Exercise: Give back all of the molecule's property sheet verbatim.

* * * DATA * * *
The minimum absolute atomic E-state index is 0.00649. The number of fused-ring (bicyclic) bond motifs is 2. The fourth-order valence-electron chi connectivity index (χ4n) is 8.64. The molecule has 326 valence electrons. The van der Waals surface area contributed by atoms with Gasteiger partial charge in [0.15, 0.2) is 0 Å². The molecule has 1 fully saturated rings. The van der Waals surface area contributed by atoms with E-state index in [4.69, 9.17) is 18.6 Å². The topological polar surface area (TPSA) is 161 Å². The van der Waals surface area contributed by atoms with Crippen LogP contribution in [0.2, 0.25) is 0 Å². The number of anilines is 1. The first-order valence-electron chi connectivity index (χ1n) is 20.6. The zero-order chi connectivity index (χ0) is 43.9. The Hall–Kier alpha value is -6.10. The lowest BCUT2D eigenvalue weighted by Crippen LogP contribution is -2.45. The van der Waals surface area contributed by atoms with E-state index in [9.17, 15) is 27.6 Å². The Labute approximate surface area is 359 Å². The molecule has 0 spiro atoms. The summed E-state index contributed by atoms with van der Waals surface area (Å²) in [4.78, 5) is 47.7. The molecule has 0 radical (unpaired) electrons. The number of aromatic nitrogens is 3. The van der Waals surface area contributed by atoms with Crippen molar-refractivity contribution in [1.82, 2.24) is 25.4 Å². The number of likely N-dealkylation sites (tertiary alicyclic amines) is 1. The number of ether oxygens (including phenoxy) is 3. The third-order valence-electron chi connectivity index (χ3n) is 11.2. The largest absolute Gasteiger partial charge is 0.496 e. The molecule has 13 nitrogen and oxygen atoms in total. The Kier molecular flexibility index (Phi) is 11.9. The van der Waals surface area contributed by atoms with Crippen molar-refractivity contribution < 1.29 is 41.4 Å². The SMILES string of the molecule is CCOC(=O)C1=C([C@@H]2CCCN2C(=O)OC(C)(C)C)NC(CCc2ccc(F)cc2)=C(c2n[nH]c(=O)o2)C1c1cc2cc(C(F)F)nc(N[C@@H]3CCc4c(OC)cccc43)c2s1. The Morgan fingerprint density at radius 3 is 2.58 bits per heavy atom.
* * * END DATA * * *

The minimum absolute atomic E-state index is 0.00649. The number of fused-ring (bicyclic) bond motifs is 2. The fourth-order valence-electron chi connectivity index (χ4n) is 8.64. The molecule has 326 valence electrons. The van der Waals surface area contributed by atoms with Gasteiger partial charge in [0.15, 0.2) is 0 Å². The molecule has 1 fully saturated rings. The van der Waals surface area contributed by atoms with E-state index in [4.69, 9.17) is 18.6 Å². The topological polar surface area (TPSA) is 161 Å². The van der Waals surface area contributed by atoms with Crippen LogP contribution in [0.2, 0.25) is 0 Å². The number of anilines is 1. The first-order valence-electron chi connectivity index (χ1n) is 20.6. The zero-order chi connectivity index (χ0) is 43.9. The Hall–Kier alpha value is -6.10. The lowest BCUT2D eigenvalue weighted by Crippen LogP contribution is -2.45. The van der Waals surface area contributed by atoms with E-state index in [9.17, 15) is 27.6 Å². The Labute approximate surface area is 359 Å². The molecule has 0 spiro atoms. The summed E-state index contributed by atoms with van der Waals surface area (Å²) in [4.78, 5) is 47.7. The molecule has 0 radical (unpaired) electrons. The number of aromatic nitrogens is 3. The van der Waals surface area contributed by atoms with Crippen molar-refractivity contribution in [1.82, 2.24) is 25.4 Å². The number of likely N-dealkylation sites (tertiary alicyclic amines) is 1. The number of ether oxygens (including phenoxy) is 3. The third-order valence-electron chi connectivity index (χ3n) is 11.2. The largest absolute Gasteiger partial charge is 0.496 e. The molecule has 13 nitrogen and oxygen atoms in total. The Kier molecular flexibility index (Phi) is 11.9. The van der Waals surface area contributed by atoms with Crippen molar-refractivity contribution < 1.29 is 41.4 Å². The SMILES string of the molecule is CCOC(=O)C1=C([C@@H]2CCCN2C(=O)OC(C)(C)C)NC(CCc2ccc(F)cc2)=C(c2n[nH]c(=O)o2)C1c1cc2cc(C(F)F)nc(N[C@@H]3CCc4c(OC)cccc43)c2s1. The Morgan fingerprint density at radius 3 is 2.58 bits per heavy atom.